Mason Jennings, Mason Jennings, 1997
If there's one thing 35+ years of listening, playing and (trying to) write music has taught me, it's that almost everyone who takes the time to learn an instrument to the point of competency has at least one great song or performance in him or her. I've seen so many bands where I've thought their set was totally forgettable, and then the last song is terrific: tight, tuneful, instantly memorable. The pod is filled with hundreds of these songs-- a band's magic four minutes. It's one of the reasons I spend so much time and energy checking new groups out-- these songs make me really happy.
That said, the vast majority of people don't have more than that. In the mid-90s, I did the sensitive ponytail man acoustic guitar troubadour thing for about a year, and wrote about 50 songs. Three of them, I'd say, are quite good. The rest are so forgettable that I can't remember them, and I'm the author. They deserve to be forgotten.
Because of the "one song" phenomenon, every artist has at least one big fan, a champion. And usually it's that one song that made it happen. There was a guy who came to every show I did in 1995-- he was more excited about them than I was. It was because he'd flipped for two of my songs. And we all have friends who push obscure bands on us. My advice? When they tell you that you "HAVE" to check something out, ask them what the one song you have to hear is; that'll tell you everything you need to know.
In 1995, however, two songs and one superfan did squat for you. We were at the height of the time of the Album. With the advent of CDs, the length of an album had bloated out from 35 to 65 minutes in length, and a band couldn't put out an album until it had 15-20 songs. Every band needed to make a Big Statement. Even pop icons like Janet Jackson put out long, long records. Sometimes, that was a great thing-- Tom Petty's Wildflowers, for example. Other bands are not in any way meant to be listened to an hour at a time (every Red Hot Chili Peppers album, for example, starts off with me thinking "I love these guys-- why don't I listen to them more often?" and ends with me thinking "Kill me. Please. Just kill me.")
Of course, in 1965, two songs was a career. If you had a great song, you could put out a single. If you had a follow-up single, then you were a major artist. What we gained in the age of the album (which was quite a lot-- no one loves albums more than I do) we lost in terms of the legitimate, deserved one hit wonder. People use that phrase One Hit Wonder like an insult-- however, writing, recording and communicating a perfect song to millions of people? That's a miracle, as far as I'm concerned.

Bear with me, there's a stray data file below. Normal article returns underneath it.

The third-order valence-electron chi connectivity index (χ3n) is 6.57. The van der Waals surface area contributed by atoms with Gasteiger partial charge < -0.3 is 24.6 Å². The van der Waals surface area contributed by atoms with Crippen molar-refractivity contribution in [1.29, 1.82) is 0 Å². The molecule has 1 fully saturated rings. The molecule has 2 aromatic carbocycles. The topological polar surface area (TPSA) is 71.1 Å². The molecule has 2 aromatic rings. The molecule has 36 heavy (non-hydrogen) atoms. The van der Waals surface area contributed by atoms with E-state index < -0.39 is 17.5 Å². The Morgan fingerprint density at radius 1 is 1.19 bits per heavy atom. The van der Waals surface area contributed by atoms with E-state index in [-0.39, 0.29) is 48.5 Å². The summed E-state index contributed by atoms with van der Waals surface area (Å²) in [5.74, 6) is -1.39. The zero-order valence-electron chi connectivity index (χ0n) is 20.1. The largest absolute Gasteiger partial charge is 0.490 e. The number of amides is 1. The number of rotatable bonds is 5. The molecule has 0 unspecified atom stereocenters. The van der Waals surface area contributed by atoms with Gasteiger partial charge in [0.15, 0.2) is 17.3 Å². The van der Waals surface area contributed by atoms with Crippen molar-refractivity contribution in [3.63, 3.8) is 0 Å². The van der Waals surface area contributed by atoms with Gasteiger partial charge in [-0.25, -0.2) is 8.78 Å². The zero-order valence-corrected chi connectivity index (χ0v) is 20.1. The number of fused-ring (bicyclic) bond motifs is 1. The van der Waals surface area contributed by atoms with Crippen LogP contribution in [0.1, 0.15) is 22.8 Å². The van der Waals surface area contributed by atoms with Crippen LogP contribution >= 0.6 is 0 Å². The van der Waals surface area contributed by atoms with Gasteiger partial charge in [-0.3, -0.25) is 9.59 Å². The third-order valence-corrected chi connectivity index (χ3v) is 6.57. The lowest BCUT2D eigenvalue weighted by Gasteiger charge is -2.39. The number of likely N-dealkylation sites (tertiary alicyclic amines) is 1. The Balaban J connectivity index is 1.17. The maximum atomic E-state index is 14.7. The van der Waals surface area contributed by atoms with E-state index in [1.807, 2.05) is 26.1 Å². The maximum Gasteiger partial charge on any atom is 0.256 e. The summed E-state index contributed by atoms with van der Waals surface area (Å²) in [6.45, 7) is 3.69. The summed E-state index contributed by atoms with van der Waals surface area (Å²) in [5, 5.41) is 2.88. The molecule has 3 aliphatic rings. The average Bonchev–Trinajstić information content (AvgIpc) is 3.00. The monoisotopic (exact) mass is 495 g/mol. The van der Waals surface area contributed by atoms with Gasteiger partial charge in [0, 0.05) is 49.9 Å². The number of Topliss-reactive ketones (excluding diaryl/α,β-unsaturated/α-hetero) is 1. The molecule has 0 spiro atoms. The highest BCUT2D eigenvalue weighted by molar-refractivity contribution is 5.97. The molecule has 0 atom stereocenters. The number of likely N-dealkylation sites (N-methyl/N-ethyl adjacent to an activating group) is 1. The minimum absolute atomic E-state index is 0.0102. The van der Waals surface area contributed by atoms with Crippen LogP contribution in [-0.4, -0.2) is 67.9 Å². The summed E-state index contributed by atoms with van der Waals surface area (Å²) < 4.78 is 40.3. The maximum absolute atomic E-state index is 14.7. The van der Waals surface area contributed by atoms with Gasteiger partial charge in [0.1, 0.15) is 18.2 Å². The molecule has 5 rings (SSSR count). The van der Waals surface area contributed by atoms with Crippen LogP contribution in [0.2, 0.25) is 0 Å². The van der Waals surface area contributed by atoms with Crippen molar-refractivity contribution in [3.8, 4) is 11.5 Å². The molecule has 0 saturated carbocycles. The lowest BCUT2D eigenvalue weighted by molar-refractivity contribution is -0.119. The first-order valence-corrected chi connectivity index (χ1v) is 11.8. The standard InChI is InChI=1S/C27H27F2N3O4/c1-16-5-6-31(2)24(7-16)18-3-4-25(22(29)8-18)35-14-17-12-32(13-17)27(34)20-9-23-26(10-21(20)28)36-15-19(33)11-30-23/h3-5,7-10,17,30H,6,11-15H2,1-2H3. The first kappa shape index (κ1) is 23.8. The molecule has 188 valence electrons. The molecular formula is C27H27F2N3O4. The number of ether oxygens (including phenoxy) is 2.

Now, in the time of the digital download, the great single track is back, and the one superfan can use the internet to create enough buzz to put a band into the general consciousness. The single is once again King of the Castle. No one is really buying albums anymore-- but they are buying single tracks-- tens of millions of them. I'm sad that the album is fading as an art form to some extent, but I'm really happy that hundreds of artists with one great song can record them at home and stick them up on iTunes. That's a great development-- we have the chance to relive the pop explosion of the 1960s, when there were ten new bands with a great song every week.
It also means that we have the chance to go back and rediscover the hundreds of great tracks that were lost in the 90s because they were tied to boring albums and consequently forgotten (there were no singles in the 90s, remember? It was either plunk down the fifteen bucks, or hear nothing). This track is one of my favorite examples. I don't think much of Mason Jennings-- he's fine, but basically unremarkable. That said, here it is-- his one perfect song.
Will's pre-school teacher Tika turned me on to this track-- she put it on a mix that she made for friends, and I listened to this tune nonstop for a week. I love everything about it. First, the production-- I love the tremolo guitar that sounds like it was recorded in a hallway. I love the grumbly bass line. I love the hilariously loud, live drums. The arrangement is fantastic as well-- for such a simple song, it crackles with energy. It reminds me of a cleaned-up, poppy lost Violent Femmes track. Most of all, though, the vocal performance is perfect. The slacker, barely trying voice that sings the verse (with maybe the best use of the f-word in a rock song) gives way to that effortless, glissando "Butterflyyyyyy" that introduces the chorus. It's one of the most fun songs to sing along to on my iPod.
"Butterfly" won't change the world, and it doesn't justify a career, but it's 2 1/2 minutes of perfect pop music, and it's made my life better, and the digital age gives it just the right place for it to exist.
Hell, maybe I'll dust off a few of my own demos. Maybe.